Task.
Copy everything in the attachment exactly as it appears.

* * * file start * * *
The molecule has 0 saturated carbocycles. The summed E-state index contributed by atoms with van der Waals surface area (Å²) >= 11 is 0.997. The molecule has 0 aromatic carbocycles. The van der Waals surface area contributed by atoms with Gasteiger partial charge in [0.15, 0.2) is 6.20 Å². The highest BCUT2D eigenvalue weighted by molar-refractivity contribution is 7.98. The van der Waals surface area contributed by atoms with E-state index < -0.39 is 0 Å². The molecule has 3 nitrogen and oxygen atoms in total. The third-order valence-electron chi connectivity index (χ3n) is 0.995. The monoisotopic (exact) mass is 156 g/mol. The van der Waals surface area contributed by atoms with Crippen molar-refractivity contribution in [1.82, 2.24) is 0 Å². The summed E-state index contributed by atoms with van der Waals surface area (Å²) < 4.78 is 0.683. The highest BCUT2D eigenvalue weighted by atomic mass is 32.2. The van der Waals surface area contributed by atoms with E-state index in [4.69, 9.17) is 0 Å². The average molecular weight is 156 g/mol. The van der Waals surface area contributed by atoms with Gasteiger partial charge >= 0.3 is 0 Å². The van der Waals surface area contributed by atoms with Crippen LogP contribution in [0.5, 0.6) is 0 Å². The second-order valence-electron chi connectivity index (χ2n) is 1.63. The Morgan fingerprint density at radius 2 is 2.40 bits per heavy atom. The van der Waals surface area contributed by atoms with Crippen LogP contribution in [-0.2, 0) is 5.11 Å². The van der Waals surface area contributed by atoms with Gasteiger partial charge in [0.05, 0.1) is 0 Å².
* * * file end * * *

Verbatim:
The molecule has 0 saturated carbocycles. The summed E-state index contributed by atoms with van der Waals surface area (Å²) >= 11 is 0.997. The molecule has 0 aromatic carbocycles. The van der Waals surface area contributed by atoms with Gasteiger partial charge in [0.15, 0.2) is 6.20 Å². The highest BCUT2D eigenvalue weighted by molar-refractivity contribution is 7.98. The van der Waals surface area contributed by atoms with E-state index < -0.39 is 0 Å². The molecule has 3 nitrogen and oxygen atoms in total. The third-order valence-electron chi connectivity index (χ3n) is 0.995. The monoisotopic (exact) mass is 156 g/mol. The van der Waals surface area contributed by atoms with Crippen molar-refractivity contribution in [1.82, 2.24) is 0 Å². The summed E-state index contributed by atoms with van der Waals surface area (Å²) < 4.78 is 0.683. The highest BCUT2D eigenvalue weighted by atomic mass is 32.2. The van der Waals surface area contributed by atoms with E-state index in [4.69, 9.17) is 0 Å². The average molecular weight is 156 g/mol. The van der Waals surface area contributed by atoms with Gasteiger partial charge >= 0.3 is 0 Å². The van der Waals surface area contributed by atoms with Crippen LogP contribution in [0.5, 0.6) is 0 Å². The second-order valence-electron chi connectivity index (χ2n) is 1.63. The Morgan fingerprint density at radius 2 is 2.40 bits per heavy atom. The van der Waals surface area contributed by atoms with Crippen LogP contribution in [-0.2, 0) is 5.11 Å². The van der Waals surface area contributed by atoms with Gasteiger partial charge in [0.05, 0.1) is 0 Å².